Lagrange's theory of quadratic forms had made considerable use of the idea that a given quadratic form could often be simplified to another with the same properties but with smaller coefficients. To do this in practice, it was often necessary to consider whether a given integer left a remainder that was a square when it was divided by another given integer. (For example, 48 leaves a remainder of 4 upon division by 11, and 4 is a square.) Legendre discovered a remarkable connection between the question, “Does the integer p leave a square remainder on division by q?” and the seemingly unrelated question, “Does the integer q leave a square remainder upon division by p?” He saw, in fact, that, when p and q are primes, both questions have the same answer unless both primes are of the form 4n - 1. Because this observation connects two questions in which the integers p and q play mutually opposite roles, it became known as the law of quadratic reciprocity. Legendre also gave an effective way of extending his law to cases when p and q are not primes.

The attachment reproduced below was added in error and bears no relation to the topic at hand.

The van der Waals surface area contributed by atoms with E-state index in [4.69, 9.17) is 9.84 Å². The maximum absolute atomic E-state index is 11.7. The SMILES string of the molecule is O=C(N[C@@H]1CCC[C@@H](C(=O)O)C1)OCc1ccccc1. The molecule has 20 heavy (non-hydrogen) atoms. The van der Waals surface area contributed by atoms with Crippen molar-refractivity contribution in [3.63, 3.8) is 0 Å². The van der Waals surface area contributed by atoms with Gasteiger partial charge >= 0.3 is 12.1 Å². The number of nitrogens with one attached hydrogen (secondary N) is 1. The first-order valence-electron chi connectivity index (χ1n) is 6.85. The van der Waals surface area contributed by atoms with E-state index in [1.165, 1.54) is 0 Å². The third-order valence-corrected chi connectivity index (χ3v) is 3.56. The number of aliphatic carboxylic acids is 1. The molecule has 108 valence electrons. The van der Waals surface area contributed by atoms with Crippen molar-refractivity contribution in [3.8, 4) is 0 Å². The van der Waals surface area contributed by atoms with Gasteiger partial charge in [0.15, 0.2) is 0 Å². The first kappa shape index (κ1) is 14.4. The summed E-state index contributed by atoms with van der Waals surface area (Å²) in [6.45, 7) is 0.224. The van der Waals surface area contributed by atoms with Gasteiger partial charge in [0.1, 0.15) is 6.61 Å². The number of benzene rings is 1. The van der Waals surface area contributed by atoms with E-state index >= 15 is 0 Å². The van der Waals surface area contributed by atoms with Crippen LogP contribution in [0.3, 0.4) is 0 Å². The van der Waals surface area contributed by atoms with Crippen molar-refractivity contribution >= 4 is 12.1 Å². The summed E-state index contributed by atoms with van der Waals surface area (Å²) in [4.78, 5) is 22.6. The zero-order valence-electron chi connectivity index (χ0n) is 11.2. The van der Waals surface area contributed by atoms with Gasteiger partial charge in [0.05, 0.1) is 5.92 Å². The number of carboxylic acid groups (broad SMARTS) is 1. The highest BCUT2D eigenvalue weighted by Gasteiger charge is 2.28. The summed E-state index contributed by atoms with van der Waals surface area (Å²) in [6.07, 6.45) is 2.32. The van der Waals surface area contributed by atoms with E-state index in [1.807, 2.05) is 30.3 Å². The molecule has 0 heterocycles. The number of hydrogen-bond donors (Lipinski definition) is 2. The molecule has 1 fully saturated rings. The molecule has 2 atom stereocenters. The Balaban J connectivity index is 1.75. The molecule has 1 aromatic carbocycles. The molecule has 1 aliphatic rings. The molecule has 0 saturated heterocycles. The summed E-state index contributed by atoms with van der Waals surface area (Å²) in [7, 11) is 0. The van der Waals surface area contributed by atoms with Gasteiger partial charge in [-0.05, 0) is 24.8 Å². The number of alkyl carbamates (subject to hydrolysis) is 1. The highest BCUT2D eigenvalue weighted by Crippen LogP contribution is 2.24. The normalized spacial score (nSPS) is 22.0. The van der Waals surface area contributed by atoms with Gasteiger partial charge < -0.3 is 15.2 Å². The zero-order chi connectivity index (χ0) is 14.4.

All this work set the scene for the emergence of Gauss, whose Disquisitiones Arithmeticae not only consummated what had gone before but also directed number theorists in new and deeper directions. He rightly showed that Legendre's proof of the law of quadratic reciprocity was fundamentally flawed and gave the first rigorous proof. His work suggested that there were profound connections between the original question and other branches of number theory, a fact that he perceived to be of signal importance for the subject. He extended Lagrange's theory of quadratic forms by showing how two quadratic forms can be “multiplied” to obtain a third. Later mathematicians were to rework this into an important example of the theory of finite commutative groups. And in the long final section of his book Gauss gave the theory that lay behind his first discovery as a mathematician: that a regular 17-sided figure can be constructed by circle and straightedge alone.